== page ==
Friday, September 08, 2023
The new boss of J-pop agency Noriyuki Higashiyama has also been charged with sexually assaulting young boys, in addition to the agency's late founder Johnny Kitagawa's major sexual abuse scandal.
Noriyuki Higashiyama said he was unable to recall the alleged activities, which he claimed could or might not have taken place.
After Kitagawa's niece resigned as CEO of Johnny and Associates on Thursday, he was designated the new leader of the company.
He will oversee the organization's attempts to make atonement and pay victims.
He was, however, questioned about his own alleged abuse on Thursday during a press conference announcing Julie Fujishima's resignation and his appointment.
Journalists asked him if allegations published in a book saying he massaged the crotches of boys, exposed his genitals and told them to "eat my sausage" were true.
He replied: "I don't remember clearly. Maybe it happened, maybe it didn't. I have trouble remembering."
The 56-year-old made reference to allegations that he had bullied younger artists and said it was conceivable he had been tougher with them. He also said he could have done things as a teenager or in his 20s that he would not do today.
One of the first individuals Johnny and Associates hired was Higashiyama, a well-known figure in Japan. Numerous people have opposed his hiring online, pointing out his lengthy tenure with the business.
"It will take time to win back trust, and I am putting my life on the line for this effort," he said.
He continued by saying that while he was aware of the stories, he had never personally experienced Kitagawa's abuse.
"I couldn't, and didn't, do anything about it," he admitted to the news conference.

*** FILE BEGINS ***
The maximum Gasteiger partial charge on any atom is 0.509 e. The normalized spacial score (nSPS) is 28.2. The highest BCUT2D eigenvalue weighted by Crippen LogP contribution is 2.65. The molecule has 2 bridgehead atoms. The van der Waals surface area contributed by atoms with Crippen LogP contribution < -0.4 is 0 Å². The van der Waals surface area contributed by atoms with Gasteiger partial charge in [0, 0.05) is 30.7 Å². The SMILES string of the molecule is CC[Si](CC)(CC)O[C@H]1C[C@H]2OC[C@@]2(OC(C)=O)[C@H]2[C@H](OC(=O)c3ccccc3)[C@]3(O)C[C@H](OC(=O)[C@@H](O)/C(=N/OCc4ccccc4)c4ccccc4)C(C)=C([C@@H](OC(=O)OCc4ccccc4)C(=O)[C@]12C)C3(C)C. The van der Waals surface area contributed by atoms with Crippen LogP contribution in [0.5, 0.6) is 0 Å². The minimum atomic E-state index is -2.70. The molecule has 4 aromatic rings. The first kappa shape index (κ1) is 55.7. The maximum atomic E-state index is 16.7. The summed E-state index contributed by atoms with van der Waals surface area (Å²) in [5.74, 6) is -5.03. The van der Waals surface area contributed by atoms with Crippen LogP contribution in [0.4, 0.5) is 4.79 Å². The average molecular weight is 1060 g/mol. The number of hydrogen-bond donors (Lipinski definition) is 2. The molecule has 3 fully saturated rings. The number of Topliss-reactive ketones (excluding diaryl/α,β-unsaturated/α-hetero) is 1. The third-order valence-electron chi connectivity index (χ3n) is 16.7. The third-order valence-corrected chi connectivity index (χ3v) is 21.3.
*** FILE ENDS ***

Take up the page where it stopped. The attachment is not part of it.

Many have also questioned Higashiyama's ability to transform the business and, more importantly, safeguard its talent in light of his long-standing connections to the Johnny and Associates brand.
One of Johnny's victims who came forward on Friday, Kauan Okamoto, sobbed in front of the reporters and stated his mother is the one who is grieving the most.
"She has to live through it over and over and hear things that were done to me. There are things I can't even say to her. I don't want her to have to go through this ever again," he said.
He also said he "respects" Higashiyama and considers him "brave for taking this job that nobody wants".
While Okamoto said he hated Kitagawa for what he did, he is still "grateful to Johnny" for introducing him to the world of music.
"I know some would say this is grooming but this is how I feel," he added.
Perhaps the most significant and powerful person in Japan's entertainment sector was Kitagawa. His agency has long been associated with J-pop and served as many young men's ticket to popularity.
However, Johnny and Associates is now known as a sexual predator.
When asked if there were any intentions to alter the company's name at the press conference on Thursday, Higashiyama said that there weren't any.
On social media, a user questioned how he would be able to "rebuild the agency when everyone will be looking at you with coloured lenses?"
"Is this the end for the company?" the user added.
The music entrepreneur was found to have mistreated hundreds of boys and young men over the course of six decades, including while running the boyband agency, according to a report released last week.
He never faced accusations and always denied wrongdoing until passing away at age 87 in 2019. Kitagawa's passing was a national tragedy, and even the prime minister of the time sent condolences.
Although rumours of his abuse were widely known in the profession, for many years the mainstream Japanese media ignored the claims.
However, this year's Kitagawa and J-pop industry-focused BBC programme generated a national debate and encouraged additional victims to come forward. It prompted the independent inquiry that resulted in last week's resignation recommendation for the head of the agency.
On Thursday, outgoing CEO Fujishima recognised Kitagawa's mistreatment for the first time.
She said that the pop mogul had such influence that many people at the agency, including herself, chose to remain silent.